Trade finance first to be disrupted by Internet of Things say bank CIOs

Trade finance first to be disrupted by Internet of Things say bank CIOs

In a rare session for Sibos 2015, having almost no mention of blockchain, leading technologists from three of the world’s largest banks shared their views on the transformative effect of digital technologies on the business of banking.

Billed as a session on the Internet of Things (IoT) and core banking systems the discussion at the Marina Bay Sands convention centre in Singapore ranged across a variety of topics, illustrating the diverse skills and experiences needed to direct information technology in a large, modern financial institution.

Chief technologists from UBS, ANZ and Standard Chartered shared their perspectives on how banks take and apply technology to the conflicting challenges of operational efficiency and business transformation.

Oliver Bussman, the CIO at UBS and formerly CIO at technology firm SAP, identified trade finance as an immediate target to be reinvented by the Internet of Things.

“Trade Finance is ripe for reinvention," he told the audience. "It is very complicated, very time and paper intensive. When the movement of physical goods can be linked it can be simplified massively going forwards. It is an area ready to be disrupted.”

“Customer experience is important in wholesale too,” said Patrick Maes, CTO at ANZ. “Corporate treasurers want to transact from the golf course too, so the same issues apply as they do with consumer services.”

The CIOs were prompted to explain how they manage in the current environment, with fintech insurgents gathering both confidence and capital.

“Disruption is simply change at high speed,” commented Maes. “Don’t look to the current players to predict the future. Remember we are closer now to 2030, than we are to 2000.”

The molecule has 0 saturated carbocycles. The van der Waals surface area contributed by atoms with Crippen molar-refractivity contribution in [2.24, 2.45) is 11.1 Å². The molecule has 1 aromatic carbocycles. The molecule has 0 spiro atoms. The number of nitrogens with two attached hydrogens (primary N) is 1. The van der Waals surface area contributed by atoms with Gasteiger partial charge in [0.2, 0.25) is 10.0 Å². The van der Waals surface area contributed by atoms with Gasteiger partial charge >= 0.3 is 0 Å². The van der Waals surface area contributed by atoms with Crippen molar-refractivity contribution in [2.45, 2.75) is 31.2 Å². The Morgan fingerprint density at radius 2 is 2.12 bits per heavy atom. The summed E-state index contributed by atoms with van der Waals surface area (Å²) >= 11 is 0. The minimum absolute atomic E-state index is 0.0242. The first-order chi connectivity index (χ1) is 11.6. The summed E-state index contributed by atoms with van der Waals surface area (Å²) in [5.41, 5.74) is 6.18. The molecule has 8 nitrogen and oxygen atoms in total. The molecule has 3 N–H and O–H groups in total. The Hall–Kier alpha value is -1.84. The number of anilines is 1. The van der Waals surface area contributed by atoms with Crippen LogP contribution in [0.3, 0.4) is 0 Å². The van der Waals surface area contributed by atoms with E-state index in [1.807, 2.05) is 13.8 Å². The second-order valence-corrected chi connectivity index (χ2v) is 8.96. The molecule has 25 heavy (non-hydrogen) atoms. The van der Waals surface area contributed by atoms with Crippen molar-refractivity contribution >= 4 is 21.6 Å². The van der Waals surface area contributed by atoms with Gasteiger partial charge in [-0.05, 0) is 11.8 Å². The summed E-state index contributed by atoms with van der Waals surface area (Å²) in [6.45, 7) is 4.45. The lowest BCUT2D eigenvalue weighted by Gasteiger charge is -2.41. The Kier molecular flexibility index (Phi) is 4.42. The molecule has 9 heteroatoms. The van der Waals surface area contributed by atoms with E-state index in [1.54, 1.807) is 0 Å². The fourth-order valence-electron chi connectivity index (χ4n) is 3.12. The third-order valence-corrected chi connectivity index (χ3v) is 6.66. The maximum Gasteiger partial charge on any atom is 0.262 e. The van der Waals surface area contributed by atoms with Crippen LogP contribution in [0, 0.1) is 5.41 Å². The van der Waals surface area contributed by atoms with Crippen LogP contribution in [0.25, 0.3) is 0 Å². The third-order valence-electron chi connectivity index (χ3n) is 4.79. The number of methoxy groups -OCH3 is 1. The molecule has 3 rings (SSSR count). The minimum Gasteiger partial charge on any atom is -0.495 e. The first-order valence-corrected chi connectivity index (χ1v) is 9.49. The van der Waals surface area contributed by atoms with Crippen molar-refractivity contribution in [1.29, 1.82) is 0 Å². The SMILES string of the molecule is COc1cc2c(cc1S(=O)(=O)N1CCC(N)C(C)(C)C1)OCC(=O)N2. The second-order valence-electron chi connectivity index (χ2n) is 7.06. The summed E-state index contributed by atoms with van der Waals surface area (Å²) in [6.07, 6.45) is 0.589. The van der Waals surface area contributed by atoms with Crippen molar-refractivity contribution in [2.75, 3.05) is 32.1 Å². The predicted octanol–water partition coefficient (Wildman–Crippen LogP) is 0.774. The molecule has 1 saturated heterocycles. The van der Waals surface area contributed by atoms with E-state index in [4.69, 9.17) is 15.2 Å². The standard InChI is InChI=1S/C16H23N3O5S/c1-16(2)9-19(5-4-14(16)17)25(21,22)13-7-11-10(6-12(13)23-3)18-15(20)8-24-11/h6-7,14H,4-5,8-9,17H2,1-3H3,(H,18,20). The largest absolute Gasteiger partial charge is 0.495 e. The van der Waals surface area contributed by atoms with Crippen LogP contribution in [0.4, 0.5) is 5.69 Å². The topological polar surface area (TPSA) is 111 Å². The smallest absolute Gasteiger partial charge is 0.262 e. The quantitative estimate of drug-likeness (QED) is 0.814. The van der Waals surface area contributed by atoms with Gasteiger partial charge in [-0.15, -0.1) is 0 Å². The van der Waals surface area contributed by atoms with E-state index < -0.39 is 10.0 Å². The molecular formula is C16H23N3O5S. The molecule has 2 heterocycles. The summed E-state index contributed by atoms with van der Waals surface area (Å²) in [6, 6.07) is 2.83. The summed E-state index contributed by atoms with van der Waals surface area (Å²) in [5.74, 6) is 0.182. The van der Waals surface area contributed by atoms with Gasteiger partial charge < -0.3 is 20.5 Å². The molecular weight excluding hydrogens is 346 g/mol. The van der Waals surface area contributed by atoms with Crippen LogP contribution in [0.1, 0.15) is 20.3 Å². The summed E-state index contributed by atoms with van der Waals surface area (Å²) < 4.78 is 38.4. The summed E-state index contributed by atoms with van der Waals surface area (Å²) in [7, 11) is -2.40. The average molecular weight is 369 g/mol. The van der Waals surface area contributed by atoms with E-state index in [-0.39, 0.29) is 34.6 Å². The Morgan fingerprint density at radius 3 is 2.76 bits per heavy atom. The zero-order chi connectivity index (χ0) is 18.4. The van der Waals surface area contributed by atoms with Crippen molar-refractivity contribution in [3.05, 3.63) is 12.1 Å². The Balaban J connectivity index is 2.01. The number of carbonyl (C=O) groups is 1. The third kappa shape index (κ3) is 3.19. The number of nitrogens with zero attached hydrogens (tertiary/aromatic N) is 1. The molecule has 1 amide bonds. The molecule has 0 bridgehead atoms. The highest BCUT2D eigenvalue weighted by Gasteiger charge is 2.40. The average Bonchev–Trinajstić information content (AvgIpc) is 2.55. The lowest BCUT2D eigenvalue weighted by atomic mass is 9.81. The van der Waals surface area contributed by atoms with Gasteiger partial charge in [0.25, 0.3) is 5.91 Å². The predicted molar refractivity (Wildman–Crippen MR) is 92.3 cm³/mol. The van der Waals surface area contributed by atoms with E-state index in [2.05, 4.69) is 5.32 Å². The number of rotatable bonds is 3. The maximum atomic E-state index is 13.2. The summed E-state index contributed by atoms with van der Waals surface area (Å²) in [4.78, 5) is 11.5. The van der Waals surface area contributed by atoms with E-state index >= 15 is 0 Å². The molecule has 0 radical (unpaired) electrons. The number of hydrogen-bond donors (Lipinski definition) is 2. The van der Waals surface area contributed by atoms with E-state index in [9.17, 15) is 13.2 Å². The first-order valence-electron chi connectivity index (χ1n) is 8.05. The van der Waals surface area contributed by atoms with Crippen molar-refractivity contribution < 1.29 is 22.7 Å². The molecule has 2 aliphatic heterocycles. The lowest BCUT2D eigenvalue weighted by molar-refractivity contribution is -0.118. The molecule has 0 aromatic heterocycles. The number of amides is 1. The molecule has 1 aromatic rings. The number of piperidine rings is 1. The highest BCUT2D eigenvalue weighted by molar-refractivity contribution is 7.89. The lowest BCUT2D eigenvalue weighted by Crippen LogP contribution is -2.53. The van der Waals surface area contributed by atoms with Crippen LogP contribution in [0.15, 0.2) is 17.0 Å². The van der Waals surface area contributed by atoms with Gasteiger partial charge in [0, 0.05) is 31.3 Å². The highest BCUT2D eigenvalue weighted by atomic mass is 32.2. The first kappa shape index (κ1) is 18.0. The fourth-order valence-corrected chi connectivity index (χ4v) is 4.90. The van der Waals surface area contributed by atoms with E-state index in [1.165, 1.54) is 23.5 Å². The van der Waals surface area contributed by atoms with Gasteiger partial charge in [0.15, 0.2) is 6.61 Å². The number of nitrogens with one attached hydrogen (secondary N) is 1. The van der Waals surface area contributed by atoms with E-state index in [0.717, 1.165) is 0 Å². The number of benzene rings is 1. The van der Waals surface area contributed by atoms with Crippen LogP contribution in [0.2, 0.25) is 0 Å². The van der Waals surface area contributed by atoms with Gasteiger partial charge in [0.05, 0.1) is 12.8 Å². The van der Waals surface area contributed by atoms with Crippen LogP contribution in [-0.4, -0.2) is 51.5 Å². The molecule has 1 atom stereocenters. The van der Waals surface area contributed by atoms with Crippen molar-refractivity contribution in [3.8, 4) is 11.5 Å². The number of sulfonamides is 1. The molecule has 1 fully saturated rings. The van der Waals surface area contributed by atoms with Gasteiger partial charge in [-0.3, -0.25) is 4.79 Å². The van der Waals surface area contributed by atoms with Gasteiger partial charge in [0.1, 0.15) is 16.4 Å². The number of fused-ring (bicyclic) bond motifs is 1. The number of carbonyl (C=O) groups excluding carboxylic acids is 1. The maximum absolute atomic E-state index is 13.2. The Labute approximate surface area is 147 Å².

Michael Gorriz, group CIO, Standard Chartered, questioned whether some popular orthodoxies - such as ‘fail fast’ - transferred well to the banking environment: “A fintech startup is usually a couple of founders with a crazy idea who are happy to take a risk. And let’s not forget, eighty five percent of startups fail. That doesn’t transfer well to the expected career structure within a bank. We don’t reward people who fail.”

Patrick Maes echoed the recent statements from the chairman of BBVA, Francisco Gonzalez, that the future model for a bank will be closer to that of a software business.

All three, whether deliberately or subconsciously, used the language of the software industry to describe their own businesses, referring to the need to use APIs for agility and to build out protective ecosystems of partners and suppliers.

When asked about suppliers, Michael Gorriz, himself from a career in the automotive industry, used that business model as an example to illustrate how banks needed to rely upon key suppliers in much the same way as car manufacturers depend upon a supply chain of specialists. “I’m looking for partners with capabilities I don’t have," he said. "Specialisation is the key to selection.”

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